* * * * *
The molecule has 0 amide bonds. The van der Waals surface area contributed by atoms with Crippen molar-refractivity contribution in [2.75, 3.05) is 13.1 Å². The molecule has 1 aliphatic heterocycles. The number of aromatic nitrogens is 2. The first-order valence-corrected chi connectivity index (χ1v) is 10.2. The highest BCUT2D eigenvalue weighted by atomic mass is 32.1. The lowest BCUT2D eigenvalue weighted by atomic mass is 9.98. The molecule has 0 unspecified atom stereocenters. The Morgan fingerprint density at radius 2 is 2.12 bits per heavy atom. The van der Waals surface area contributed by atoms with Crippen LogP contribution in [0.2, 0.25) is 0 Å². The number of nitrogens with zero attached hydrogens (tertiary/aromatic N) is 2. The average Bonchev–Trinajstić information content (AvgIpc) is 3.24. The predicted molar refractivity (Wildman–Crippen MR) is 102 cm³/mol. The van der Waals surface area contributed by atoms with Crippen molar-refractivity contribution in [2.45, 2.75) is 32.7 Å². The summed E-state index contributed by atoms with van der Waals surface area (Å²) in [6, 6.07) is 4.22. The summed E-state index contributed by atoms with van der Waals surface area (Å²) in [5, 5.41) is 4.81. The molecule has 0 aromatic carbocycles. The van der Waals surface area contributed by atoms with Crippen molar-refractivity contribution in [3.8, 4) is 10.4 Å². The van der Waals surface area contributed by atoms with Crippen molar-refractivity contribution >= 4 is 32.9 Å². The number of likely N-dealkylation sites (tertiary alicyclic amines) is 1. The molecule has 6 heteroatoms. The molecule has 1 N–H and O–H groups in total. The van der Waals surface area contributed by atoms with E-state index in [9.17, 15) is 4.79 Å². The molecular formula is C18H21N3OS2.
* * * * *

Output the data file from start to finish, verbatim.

The molecule has 0 amide bonds. The van der Waals surface area contributed by atoms with Crippen molar-refractivity contribution in [2.75, 3.05) is 13.1 Å². The molecule has 1 aliphatic heterocycles. The number of aromatic nitrogens is 2. The first-order valence-corrected chi connectivity index (χ1v) is 10.2. The highest BCUT2D eigenvalue weighted by atomic mass is 32.1. The lowest BCUT2D eigenvalue weighted by atomic mass is 9.98. The molecule has 0 unspecified atom stereocenters. The Morgan fingerprint density at radius 2 is 2.12 bits per heavy atom. The van der Waals surface area contributed by atoms with Crippen LogP contribution in [0.2, 0.25) is 0 Å². The number of nitrogens with zero attached hydrogens (tertiary/aromatic N) is 2. The average Bonchev–Trinajstić information content (AvgIpc) is 3.24. The predicted molar refractivity (Wildman–Crippen MR) is 102 cm³/mol. The van der Waals surface area contributed by atoms with Crippen molar-refractivity contribution in [2.45, 2.75) is 32.7 Å². The summed E-state index contributed by atoms with van der Waals surface area (Å²) in [6, 6.07) is 4.22. The summed E-state index contributed by atoms with van der Waals surface area (Å²) in [5, 5.41) is 4.81. The molecule has 0 aromatic carbocycles. The van der Waals surface area contributed by atoms with Crippen molar-refractivity contribution in [3.8, 4) is 10.4 Å². The van der Waals surface area contributed by atoms with Crippen molar-refractivity contribution >= 4 is 32.9 Å². The number of likely N-dealkylation sites (tertiary alicyclic amines) is 1. The molecule has 6 heteroatoms. The molecule has 1 N–H and O–H groups in total. The van der Waals surface area contributed by atoms with E-state index in [9.17, 15) is 4.79 Å². The molecular formula is C18H21N3OS2.